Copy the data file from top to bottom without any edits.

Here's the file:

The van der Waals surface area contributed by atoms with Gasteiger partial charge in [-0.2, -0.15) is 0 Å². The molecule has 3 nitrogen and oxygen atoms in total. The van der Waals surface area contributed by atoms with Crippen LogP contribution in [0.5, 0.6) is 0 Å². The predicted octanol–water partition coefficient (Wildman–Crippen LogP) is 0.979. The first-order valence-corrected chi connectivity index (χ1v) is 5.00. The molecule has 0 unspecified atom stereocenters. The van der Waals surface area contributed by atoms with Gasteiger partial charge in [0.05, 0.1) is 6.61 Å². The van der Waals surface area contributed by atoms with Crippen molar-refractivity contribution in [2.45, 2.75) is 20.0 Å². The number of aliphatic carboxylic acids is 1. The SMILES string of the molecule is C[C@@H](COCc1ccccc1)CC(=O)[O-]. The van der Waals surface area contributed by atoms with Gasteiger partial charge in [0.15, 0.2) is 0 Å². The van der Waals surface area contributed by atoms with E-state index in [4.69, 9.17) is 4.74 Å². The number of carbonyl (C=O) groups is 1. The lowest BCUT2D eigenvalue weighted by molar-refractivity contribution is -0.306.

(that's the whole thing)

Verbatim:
The van der Waals surface area contributed by atoms with Gasteiger partial charge in [-0.2, -0.15) is 0 Å². The molecule has 3 nitrogen and oxygen atoms in total. The van der Waals surface area contributed by atoms with Crippen LogP contribution in [0.5, 0.6) is 0 Å². The predicted octanol–water partition coefficient (Wildman–Crippen LogP) is 0.979. The first-order valence-corrected chi connectivity index (χ1v) is 5.00. The molecule has 0 unspecified atom stereocenters. The van der Waals surface area contributed by atoms with Gasteiger partial charge in [0.05, 0.1) is 6.61 Å². The van der Waals surface area contributed by atoms with Crippen molar-refractivity contribution in [2.45, 2.75) is 20.0 Å². The number of aliphatic carboxylic acids is 1. The SMILES string of the molecule is C[C@@H](COCc1ccccc1)CC(=O)[O-]. The van der Waals surface area contributed by atoms with Gasteiger partial charge in [0.15, 0.2) is 0 Å². The van der Waals surface area contributed by atoms with E-state index in [4.69, 9.17) is 4.74 Å². The number of carbonyl (C=O) groups is 1. The lowest BCUT2D eigenvalue weighted by molar-refractivity contribution is -0.306.